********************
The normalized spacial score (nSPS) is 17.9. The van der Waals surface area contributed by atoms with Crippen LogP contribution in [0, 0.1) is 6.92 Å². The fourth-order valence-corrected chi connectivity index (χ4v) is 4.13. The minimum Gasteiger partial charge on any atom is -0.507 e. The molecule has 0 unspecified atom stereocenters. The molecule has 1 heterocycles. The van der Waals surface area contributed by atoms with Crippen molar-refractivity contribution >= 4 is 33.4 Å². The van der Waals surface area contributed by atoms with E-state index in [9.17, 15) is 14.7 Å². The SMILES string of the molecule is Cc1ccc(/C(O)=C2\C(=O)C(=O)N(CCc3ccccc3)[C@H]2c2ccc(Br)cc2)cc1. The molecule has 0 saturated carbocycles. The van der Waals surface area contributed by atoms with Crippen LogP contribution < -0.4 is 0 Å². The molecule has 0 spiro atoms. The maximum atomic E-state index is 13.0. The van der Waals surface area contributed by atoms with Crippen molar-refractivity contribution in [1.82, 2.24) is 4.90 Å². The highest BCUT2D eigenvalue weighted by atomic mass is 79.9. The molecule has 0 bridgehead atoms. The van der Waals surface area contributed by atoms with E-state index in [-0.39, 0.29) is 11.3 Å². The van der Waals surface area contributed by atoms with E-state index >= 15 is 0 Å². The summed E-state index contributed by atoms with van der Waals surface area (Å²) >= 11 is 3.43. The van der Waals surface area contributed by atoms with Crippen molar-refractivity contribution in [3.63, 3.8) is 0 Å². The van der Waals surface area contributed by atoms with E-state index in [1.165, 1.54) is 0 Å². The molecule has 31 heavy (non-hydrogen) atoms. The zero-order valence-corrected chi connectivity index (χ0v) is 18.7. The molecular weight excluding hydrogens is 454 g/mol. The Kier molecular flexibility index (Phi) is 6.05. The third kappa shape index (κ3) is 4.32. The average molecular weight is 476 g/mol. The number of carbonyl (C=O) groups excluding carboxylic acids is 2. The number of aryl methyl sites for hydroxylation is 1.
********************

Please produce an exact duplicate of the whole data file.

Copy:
The normalized spacial score (nSPS) is 17.9. The van der Waals surface area contributed by atoms with Crippen LogP contribution in [0, 0.1) is 6.92 Å². The fourth-order valence-corrected chi connectivity index (χ4v) is 4.13. The minimum Gasteiger partial charge on any atom is -0.507 e. The molecule has 0 unspecified atom stereocenters. The molecule has 1 heterocycles. The van der Waals surface area contributed by atoms with Crippen molar-refractivity contribution >= 4 is 33.4 Å². The van der Waals surface area contributed by atoms with E-state index in [9.17, 15) is 14.7 Å². The SMILES string of the molecule is Cc1ccc(/C(O)=C2\C(=O)C(=O)N(CCc3ccccc3)[C@H]2c2ccc(Br)cc2)cc1. The molecule has 0 saturated carbocycles. The van der Waals surface area contributed by atoms with Crippen LogP contribution < -0.4 is 0 Å². The molecule has 0 spiro atoms. The maximum atomic E-state index is 13.0. The van der Waals surface area contributed by atoms with Crippen molar-refractivity contribution in [1.82, 2.24) is 4.90 Å². The highest BCUT2D eigenvalue weighted by atomic mass is 79.9. The molecule has 0 bridgehead atoms. The van der Waals surface area contributed by atoms with E-state index in [-0.39, 0.29) is 11.3 Å². The van der Waals surface area contributed by atoms with E-state index >= 15 is 0 Å². The summed E-state index contributed by atoms with van der Waals surface area (Å²) >= 11 is 3.43. The van der Waals surface area contributed by atoms with Crippen molar-refractivity contribution in [3.63, 3.8) is 0 Å². The van der Waals surface area contributed by atoms with E-state index in [1.165, 1.54) is 0 Å². The molecule has 31 heavy (non-hydrogen) atoms. The zero-order valence-corrected chi connectivity index (χ0v) is 18.7. The molecular weight excluding hydrogens is 454 g/mol. The Kier molecular flexibility index (Phi) is 6.05. The third kappa shape index (κ3) is 4.32. The average molecular weight is 476 g/mol. The number of carbonyl (C=O) groups excluding carboxylic acids is 2. The number of aryl methyl sites for hydroxylation is 1.